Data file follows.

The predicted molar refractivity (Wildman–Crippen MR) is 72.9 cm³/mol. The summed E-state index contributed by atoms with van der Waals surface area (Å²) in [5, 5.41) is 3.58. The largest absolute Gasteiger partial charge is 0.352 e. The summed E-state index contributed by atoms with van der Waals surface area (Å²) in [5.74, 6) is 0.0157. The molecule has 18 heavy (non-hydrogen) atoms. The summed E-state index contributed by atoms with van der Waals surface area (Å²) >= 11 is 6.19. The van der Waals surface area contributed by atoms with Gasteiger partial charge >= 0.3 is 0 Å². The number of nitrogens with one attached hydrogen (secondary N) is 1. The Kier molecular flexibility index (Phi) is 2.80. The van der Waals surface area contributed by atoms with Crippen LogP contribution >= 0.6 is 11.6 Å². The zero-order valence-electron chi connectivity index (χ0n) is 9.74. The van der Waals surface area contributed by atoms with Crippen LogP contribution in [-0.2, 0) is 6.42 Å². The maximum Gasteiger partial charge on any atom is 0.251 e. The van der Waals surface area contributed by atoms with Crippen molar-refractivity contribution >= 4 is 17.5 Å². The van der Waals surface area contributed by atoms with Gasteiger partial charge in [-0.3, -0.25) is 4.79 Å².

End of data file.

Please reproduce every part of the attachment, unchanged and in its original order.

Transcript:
The predicted molar refractivity (Wildman–Crippen MR) is 72.9 cm³/mol. The summed E-state index contributed by atoms with van der Waals surface area (Å²) in [5, 5.41) is 3.58. The largest absolute Gasteiger partial charge is 0.352 e. The summed E-state index contributed by atoms with van der Waals surface area (Å²) in [5.74, 6) is 0.0157. The molecule has 18 heavy (non-hydrogen) atoms. The summed E-state index contributed by atoms with van der Waals surface area (Å²) >= 11 is 6.19. The van der Waals surface area contributed by atoms with Gasteiger partial charge >= 0.3 is 0 Å². The number of nitrogens with one attached hydrogen (secondary N) is 1. The Kier molecular flexibility index (Phi) is 2.80. The van der Waals surface area contributed by atoms with Crippen LogP contribution >= 0.6 is 11.6 Å². The zero-order valence-electron chi connectivity index (χ0n) is 9.74. The van der Waals surface area contributed by atoms with Crippen LogP contribution in [-0.2, 0) is 6.42 Å². The maximum Gasteiger partial charge on any atom is 0.251 e. The van der Waals surface area contributed by atoms with Crippen molar-refractivity contribution >= 4 is 17.5 Å². The van der Waals surface area contributed by atoms with Gasteiger partial charge in [-0.3, -0.25) is 4.79 Å².